“Before she was kidnapped, she wanted to further her education,” Binta was quoted as saying about Amina who now curiously wants to become a tailor because she is now “afraid of schooling, and she wants to be close to me at home.” In case you do not yet hear it, this brief account stated above contains alarm bells that should not only worry the BBOG group but the rest of the world that has followed the Chibok abduction drama since two years now. Why in the first place would Amina’s mother leave the comfort of Abuja to Chibok to seek medical treatment as the report says? Would being in Abuja as prized guests of the Federal Government once feted by the First Family, not have afforded Binta Ali a better medical attention than whatever she could have gone to receive in a Chibok community that is just barely picking itself up from the ruins of terrorist devastation? Is it that Amina’s mother was not entitled to receive medical attention that is presumed to have been provided for her daughter that is undergoing rehabilitation? Or is it that the Alis are not satisfied with what is being provided by government? And could that be why Amina is said to be unhappy in protective custody meant to be part of the curative healing process? If these questions are disturbing enough then the dimension about the girl’s religious preferences should be thoroughly upsetting to the guarantee of fundamental rights.
In the report under reference, Binta also told the world that her daughter was being pressured to stick with the Islamic religion she was forcefully proselytized into by the Boko Haram terrorists who had seized her many months back. This was how the ThisDay report put it: “Binta said she was also worried that her daughter was being pressured into following Islam, having been forced to convert from Christianity to Islam by Boko Haram militants during her captivity. “Amina herself does not want to remain a Muslim,” Binta said, explaining how an Islamic teacher had visited the house several times and told her daughter to maintain her new faith.
“She did not want to see him,” Binta said, adding that the teacher had stopped visiting after she complained about him.”
Could that be real? Was it some joke? Or was Binta Ali simply spinning a conspiratorial tale to achieve some hidden agenda? But whatever it was does not remove the suggestion that there was an attempt to temper with Amina’s religious convictions against her wish. At least, the part of the story about a response from the presidency that did not emphatically dismiss such suggestion only tends to give credence to it. Here again I quote the story: “Garba Shehu, Buhari’s spokesman, said Amina’s confinement in the house had nothing to do with religion.” What does such a terse riposte from a presidential spokesman suggest? Given the gravity of the issue and being one that has not placed his principal in complimentary public perceptions since May 2015, Mr. Shehu would have done more to dispel the claims made by Binta to a foreign media organization.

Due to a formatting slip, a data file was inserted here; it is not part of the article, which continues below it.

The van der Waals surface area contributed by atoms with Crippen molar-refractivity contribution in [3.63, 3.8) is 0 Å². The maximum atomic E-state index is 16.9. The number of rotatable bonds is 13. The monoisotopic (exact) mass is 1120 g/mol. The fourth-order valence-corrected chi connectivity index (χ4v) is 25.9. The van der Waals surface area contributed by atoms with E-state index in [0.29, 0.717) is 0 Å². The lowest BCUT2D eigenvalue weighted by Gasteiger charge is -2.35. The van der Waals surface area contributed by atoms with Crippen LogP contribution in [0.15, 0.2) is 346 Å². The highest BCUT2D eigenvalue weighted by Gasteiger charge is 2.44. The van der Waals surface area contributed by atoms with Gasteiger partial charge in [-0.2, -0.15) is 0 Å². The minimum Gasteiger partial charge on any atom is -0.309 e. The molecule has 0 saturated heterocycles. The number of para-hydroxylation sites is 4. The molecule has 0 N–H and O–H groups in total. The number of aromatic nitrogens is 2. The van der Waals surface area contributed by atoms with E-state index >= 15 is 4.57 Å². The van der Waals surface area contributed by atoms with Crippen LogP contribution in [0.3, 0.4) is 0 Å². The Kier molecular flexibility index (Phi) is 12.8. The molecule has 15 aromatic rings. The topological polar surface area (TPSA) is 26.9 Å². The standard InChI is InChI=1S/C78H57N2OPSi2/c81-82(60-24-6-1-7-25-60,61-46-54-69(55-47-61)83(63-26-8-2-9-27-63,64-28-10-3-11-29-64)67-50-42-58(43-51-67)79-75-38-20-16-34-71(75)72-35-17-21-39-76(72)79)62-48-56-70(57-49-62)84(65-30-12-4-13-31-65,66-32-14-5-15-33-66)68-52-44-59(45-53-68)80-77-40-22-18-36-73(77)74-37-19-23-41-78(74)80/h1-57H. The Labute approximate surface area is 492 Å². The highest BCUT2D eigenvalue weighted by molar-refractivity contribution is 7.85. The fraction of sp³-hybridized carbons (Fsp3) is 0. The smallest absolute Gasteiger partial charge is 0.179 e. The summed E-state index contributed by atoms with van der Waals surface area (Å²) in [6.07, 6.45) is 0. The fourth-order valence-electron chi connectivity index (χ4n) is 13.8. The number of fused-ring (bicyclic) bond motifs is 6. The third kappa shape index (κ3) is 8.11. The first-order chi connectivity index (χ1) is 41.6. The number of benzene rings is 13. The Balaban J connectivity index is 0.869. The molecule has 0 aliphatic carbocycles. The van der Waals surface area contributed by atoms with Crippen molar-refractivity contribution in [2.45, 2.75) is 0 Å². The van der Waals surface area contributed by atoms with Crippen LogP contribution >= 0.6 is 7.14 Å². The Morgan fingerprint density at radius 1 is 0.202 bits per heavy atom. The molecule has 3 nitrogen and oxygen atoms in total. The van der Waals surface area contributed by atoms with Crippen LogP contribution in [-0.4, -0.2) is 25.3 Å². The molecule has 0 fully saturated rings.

But communication lacuna (assuming that was what happened in the case above) would not be the only area where a lack of preparedness is perceptible. In fact, that is only tangential to the trend of impromptu and adhoc responses to the emerging humanitarian situation regarding the Internally Displaced Persons (IDPs) in the North-east of Nigeria. The authorities have displayed an acute lack of foresight if not simple anticipation of the avoidable embarrassment the country is faced with at the moment. Scenarios of overcrowded IDP camps struggling with insufficiency of food, medicines and other basic supplies have become harbingers of malnutrition, epidemic and death now stalking the region now liberated from the reign of terrorists. The Northeast is fast sliding into a grotesque collage of grim statistics common to war zones and places ravaged by drought or other natural disasters. This is because the victory march of soldiers on the field was not marched by the thinking caps of politicians who should have anticipated and planned for the upsurge of IDPs finding their ways into already crowded camps from liberated territories. Perhaps because they would rather continue to play selfish politics with the plight of the displaced and realize their grand plots of theft and corruption, they would rather wait for the situation to become near implosive before running helter-skelter in a deliberate pattern of beneficial confusion. It is doubly sad however that though Amina Ali is not in one of such camps of confusion, her current state in presidential rehabilitative custody leaves much to be desired.